- perform diagnostic and therapeutic procedures
- develop and deliver appropriate treatment and management plans
- request and interpret diagnostic studies
- provide health promotion and disease prevention advice for patients
Currently, physician associates are not able to:
- request ionising radiation (e.g. chest x-ray or CT scan)
The current curriculum stipulates 90 hours in mental health.
PAs are working in several mental health trusts across the UK. The range of activities provided by these PAs includes:
- Full psychiatric (and risk) assessments
- Physical assessments and basic procedures
- Liaison with other services
- Carrying caseloads under supervision
- Preparing reports and discharge summaries
- Basic psychotherapeutic interventions
- Service Quality Improvement (QI) and audit activities
- Education of service users and other staff
- Assisting the managing consultant by, for example, writing letters, chasing referrals/treatments, and preparing hardcopy medical notes etc.
Apart from the activities listed above, the PA role could potentially include work with patients with neuro-developmental disorders and eating disorders, dual diagnosis services and medically unexplained symptoms clinics.
Physician associates are dependent practitioners working with a dedicated consultant supervisor but can work autonomously with appropriate support.
Supervision of a qualified physician associate is like that of a doctor in training or trust grade doctor in that the PA is responsible for their actions and decisions; however, the consultant is ultimately responsible for the patient.
The supervisor also has responsibility for ongoing development of the PA including review of workplace-based assessments, appraisal and development of a professional development plan (PDP).
Levels of supervision will vary somewhat from individual to individual and is dependent on several factors including, but not limited to, their past healthcare experience and years of experience as a physician associate. A new graduate will require much more intensive supervision compared to an experienced physician associate.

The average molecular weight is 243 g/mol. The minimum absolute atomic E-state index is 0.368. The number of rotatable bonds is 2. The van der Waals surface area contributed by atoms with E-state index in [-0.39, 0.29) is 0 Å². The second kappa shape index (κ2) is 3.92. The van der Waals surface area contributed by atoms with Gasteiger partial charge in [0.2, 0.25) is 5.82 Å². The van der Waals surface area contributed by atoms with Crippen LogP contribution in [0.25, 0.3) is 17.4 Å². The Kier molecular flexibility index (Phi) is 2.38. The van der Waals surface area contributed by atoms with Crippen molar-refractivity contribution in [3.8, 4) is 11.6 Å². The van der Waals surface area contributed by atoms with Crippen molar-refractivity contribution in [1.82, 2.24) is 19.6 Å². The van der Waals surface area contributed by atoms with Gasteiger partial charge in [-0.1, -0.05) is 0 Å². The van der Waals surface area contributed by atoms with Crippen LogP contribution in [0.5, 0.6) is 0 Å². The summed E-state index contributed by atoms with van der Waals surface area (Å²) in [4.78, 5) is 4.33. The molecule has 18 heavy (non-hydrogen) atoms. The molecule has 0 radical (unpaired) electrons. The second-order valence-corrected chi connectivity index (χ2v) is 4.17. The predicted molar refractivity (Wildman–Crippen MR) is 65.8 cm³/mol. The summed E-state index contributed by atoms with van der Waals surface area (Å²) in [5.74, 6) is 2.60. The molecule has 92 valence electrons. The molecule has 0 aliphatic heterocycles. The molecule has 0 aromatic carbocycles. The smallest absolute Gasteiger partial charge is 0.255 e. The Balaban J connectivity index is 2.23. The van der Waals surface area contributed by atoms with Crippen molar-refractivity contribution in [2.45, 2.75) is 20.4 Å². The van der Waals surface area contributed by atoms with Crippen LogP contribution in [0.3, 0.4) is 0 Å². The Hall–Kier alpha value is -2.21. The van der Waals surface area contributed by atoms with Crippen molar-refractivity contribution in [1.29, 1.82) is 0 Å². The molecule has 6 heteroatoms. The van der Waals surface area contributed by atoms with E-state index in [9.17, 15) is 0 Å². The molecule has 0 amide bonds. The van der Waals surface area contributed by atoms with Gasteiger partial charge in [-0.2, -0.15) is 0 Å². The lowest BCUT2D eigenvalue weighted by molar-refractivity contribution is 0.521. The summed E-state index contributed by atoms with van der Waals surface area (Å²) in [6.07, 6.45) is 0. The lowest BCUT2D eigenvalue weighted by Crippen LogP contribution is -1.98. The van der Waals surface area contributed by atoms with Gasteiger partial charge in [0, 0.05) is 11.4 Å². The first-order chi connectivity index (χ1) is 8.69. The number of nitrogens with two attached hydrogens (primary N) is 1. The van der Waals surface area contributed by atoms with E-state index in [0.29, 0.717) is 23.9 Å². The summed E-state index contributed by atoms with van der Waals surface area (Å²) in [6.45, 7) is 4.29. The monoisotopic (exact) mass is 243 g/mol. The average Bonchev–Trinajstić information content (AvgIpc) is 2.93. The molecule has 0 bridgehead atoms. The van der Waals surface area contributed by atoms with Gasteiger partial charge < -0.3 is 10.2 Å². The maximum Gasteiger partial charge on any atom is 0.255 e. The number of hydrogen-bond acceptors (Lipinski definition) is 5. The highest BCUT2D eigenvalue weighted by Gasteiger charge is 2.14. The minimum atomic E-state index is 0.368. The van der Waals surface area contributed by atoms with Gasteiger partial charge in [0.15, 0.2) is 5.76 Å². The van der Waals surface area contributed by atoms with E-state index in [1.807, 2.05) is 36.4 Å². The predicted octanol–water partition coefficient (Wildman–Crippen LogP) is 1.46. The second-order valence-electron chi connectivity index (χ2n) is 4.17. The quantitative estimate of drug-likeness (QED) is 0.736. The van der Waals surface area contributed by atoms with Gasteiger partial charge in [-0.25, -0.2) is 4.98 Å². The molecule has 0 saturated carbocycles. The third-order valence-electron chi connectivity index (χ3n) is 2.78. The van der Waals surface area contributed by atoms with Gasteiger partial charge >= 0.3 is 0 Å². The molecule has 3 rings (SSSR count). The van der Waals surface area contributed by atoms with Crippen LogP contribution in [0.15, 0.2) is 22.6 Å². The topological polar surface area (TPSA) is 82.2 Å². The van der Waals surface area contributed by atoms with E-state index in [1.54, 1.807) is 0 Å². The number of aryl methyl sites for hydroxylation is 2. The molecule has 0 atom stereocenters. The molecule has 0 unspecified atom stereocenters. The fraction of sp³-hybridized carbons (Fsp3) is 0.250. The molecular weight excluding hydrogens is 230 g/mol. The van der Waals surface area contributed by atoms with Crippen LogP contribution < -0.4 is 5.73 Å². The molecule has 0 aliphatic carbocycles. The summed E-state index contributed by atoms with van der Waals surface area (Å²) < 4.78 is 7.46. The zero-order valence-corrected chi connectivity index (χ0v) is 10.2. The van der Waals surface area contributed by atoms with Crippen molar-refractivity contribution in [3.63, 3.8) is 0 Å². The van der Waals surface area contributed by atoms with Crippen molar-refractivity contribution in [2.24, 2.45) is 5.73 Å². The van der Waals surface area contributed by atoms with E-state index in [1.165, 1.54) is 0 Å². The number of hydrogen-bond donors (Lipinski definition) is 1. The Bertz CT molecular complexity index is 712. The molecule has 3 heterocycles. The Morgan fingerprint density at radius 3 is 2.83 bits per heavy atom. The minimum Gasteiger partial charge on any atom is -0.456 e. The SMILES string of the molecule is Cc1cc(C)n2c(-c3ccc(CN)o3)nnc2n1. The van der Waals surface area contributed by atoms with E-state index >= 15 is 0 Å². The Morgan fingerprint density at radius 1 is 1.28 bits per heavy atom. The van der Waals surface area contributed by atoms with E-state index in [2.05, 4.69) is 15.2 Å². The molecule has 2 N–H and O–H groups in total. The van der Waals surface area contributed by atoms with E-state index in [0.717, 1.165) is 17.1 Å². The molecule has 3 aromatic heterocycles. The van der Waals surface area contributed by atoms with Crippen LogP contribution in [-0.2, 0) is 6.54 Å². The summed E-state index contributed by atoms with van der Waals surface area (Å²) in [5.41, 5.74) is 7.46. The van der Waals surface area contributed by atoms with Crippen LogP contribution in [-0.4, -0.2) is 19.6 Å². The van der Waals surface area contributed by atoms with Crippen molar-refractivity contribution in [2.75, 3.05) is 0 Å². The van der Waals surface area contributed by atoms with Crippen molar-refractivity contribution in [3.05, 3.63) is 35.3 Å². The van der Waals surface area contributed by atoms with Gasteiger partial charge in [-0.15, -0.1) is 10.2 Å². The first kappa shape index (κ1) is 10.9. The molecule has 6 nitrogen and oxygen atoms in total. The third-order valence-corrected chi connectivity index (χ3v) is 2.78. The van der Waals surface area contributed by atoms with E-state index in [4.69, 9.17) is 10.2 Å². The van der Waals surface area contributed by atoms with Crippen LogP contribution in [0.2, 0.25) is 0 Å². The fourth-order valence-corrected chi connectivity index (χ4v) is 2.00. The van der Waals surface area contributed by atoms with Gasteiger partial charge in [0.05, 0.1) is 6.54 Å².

The Royal College of Physicians (RCP) established the Faculty of Physician Associates (FPA) in 2015 in conjunction with the UK Association of Physician Associates (UKAPA), Health Education England (HEE) and other medical royal colleges to strengthen and develop the close working relationship between doctors across the specialties and physician associates.
The aim of the Faculty is to support the professional development of physician associates, and thereby enhance patient safety, by providing access to the educational and professional development resources from the RCP, and our publications. the FPA is a national body, so standards apply across the UK.
The RCP also provides administration for the Faculty, which includes the running of the Physician Associate Managed Voluntary Register (PAMVR). We would strongly advise that employed PAs are required to be on the PAMVR; the Faculty, the RCP and others are seeking to achieve the statutory regulation of the PA profession.
As a relatively new role in the UK, physician associates are still seeking statutory regulation, therefore the title ‘physician associate’ is currently not a protected title. The Department of Health are considering regulation to provide a legally accountable framework to ensure patient safety, set standards for the profession, education, protection of the title, fitness to practice, and continuing fitness to practice. Whilst these are already in place for physician associates nationally and overseen by the FPA, they cannot be legally enforced without statutory regulation.
The fact that physician associates are not a regulated profession means that they cannot prescribe medication or order ionising radiation (i.e. order x-rays) and the title ‘physician associate’ is not protected.
At present there is a Physician Associate Managed Voluntary Register (PAMVR) housed at the FPA which keeps details of physician associates who meet all the required standards. The PAMVR does not currently have force of law, so is 'voluntary' as its name suggests. However, the Faculty of Physician Associates encourages all qualified physician associates to join the register, and all trusts and practices to ensure that the physician associates they employ are registered.
The Faculty of Physician Associates, Health Education England, Higher Education Institutes involved in training physician associates and the relevant medical royal colleges, including the Royal College of Psychiatrists, are seeking regulation of the profession and the establishment of a statutory register. Once this is in place, it is envisaged that those on the PAMVR will be transferred to the statutory register, the title physician associate will become protected and only those on the statutory register will legally be allowed to practice as a physician associate.
Physician associates are currently unable to prescribe medication in the UK.